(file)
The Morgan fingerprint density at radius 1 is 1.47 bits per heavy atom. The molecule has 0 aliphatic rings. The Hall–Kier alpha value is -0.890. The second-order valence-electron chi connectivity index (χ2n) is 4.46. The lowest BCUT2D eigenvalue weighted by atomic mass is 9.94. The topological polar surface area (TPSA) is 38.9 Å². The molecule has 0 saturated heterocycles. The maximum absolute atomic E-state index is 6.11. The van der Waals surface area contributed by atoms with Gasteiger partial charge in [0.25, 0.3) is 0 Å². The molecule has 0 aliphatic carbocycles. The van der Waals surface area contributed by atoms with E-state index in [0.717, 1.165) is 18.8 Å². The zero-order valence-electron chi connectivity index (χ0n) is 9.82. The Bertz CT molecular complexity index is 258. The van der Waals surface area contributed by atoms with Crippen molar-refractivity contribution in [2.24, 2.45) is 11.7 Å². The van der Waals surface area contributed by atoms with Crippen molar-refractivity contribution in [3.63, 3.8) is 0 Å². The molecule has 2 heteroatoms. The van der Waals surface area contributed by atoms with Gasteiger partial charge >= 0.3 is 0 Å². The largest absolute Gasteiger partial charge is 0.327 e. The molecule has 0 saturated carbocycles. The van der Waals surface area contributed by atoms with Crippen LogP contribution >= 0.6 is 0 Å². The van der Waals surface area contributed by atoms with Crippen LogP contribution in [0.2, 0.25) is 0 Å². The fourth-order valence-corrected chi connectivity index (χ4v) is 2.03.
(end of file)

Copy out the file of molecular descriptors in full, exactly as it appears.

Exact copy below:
The Morgan fingerprint density at radius 1 is 1.47 bits per heavy atom. The molecule has 0 aliphatic rings. The Hall–Kier alpha value is -0.890. The second-order valence-electron chi connectivity index (χ2n) is 4.46. The lowest BCUT2D eigenvalue weighted by atomic mass is 9.94. The topological polar surface area (TPSA) is 38.9 Å². The molecule has 0 saturated heterocycles. The maximum absolute atomic E-state index is 6.11. The van der Waals surface area contributed by atoms with Gasteiger partial charge in [0.25, 0.3) is 0 Å². The molecule has 0 aliphatic carbocycles. The van der Waals surface area contributed by atoms with E-state index in [0.717, 1.165) is 18.8 Å². The zero-order valence-electron chi connectivity index (χ0n) is 9.82. The Bertz CT molecular complexity index is 258. The van der Waals surface area contributed by atoms with Crippen molar-refractivity contribution in [2.24, 2.45) is 11.7 Å². The van der Waals surface area contributed by atoms with Crippen molar-refractivity contribution in [3.63, 3.8) is 0 Å². The molecule has 2 heteroatoms. The van der Waals surface area contributed by atoms with Gasteiger partial charge >= 0.3 is 0 Å². The largest absolute Gasteiger partial charge is 0.327 e. The molecule has 0 saturated carbocycles. The van der Waals surface area contributed by atoms with Crippen LogP contribution >= 0.6 is 0 Å². The van der Waals surface area contributed by atoms with Crippen LogP contribution in [0.2, 0.25) is 0 Å². The fourth-order valence-corrected chi connectivity index (χ4v) is 2.03.